In Memoriam

Remembering Budge Wilson

Budge Wilson (1927-2021), beloved author of more than 30 books and recipient of the Order of Nova Scotia and the Order of Canada, passed away on March 19, 2021.

Budge was small in stature, but she will continue to occupy a huge part of our hearts. Below are memories and thoughts of her gathered from members of the Writers’ Federation of Nova Scotia.

We’ve all heard stories about writers who, after having enjoyed success, developed insufferable egos. The same could never be said of Budge, whose kindness and compassion were hallmarks of every interaction I was fortunate to have with her. Early in my own writing career, I was asked to serve on the WFNS Board of Directors, and I vividly recall feelings of inadequacy as I sat surrounded by authors who had accomplished so much more than I. Those feelings were only exacerbated when I learned that one of our board meetings would be a potluck held at Budge and Alan’s home in Northwest Cove, and I arrived with more trepidation than potato salad. After all, this was Budge Wilson, author of The Leaving, Fractures, Oliver’s Wars, and other stories whose poignant observations of children’s lives had moved me profoundly. But I needn’t have worried. Budge could not have been more gracious as she welcomed me into her home and, throughout the day, made me feel as valued as every other author there. I will never forget the gift of her interest in my fledgling literary efforts and her encouragement to remain a member of the creative community she loved so much. All of us are better for having known her.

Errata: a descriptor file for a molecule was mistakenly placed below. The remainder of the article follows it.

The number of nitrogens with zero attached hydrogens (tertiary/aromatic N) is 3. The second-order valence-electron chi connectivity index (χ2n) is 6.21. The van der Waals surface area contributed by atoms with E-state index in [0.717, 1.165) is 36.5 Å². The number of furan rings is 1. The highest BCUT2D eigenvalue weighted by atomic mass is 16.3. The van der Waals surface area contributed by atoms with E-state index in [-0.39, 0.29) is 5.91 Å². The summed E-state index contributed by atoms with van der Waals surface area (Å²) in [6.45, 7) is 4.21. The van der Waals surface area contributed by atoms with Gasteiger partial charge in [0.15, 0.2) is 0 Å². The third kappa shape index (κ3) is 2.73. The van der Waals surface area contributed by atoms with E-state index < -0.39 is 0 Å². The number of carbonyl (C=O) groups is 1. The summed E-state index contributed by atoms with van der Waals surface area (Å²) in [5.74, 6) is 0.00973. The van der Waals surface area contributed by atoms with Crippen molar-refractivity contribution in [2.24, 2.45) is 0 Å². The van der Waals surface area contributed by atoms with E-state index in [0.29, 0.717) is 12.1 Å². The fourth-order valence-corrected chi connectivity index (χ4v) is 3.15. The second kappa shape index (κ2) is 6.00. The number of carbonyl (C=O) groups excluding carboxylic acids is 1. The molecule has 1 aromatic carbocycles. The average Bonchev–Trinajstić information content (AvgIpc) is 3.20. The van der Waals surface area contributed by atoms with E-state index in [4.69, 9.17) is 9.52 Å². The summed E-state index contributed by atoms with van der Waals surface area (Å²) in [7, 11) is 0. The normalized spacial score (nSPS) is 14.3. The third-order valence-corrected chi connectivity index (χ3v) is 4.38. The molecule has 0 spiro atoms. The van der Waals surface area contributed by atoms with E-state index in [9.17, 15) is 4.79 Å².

—Don Aker

I only had the honour of meeting Budge Wilson once. She was a guest-lecturer in a course I was taking as a mature student at MSVU. I recall her as treating us as peers while sharing her expertise in a “down-to-earth” way that we appreciated. She made us feel we were all talented and encouraged us to simply write. May her legacy live on and inspire writers of all ages to excel at whatever craft they have chosen.


Losing Budge is a sad blow to all of us. It’s hard to imagine our community without her—she’s been such a huge inspiration and has offered so much encouragement to so many over the decades!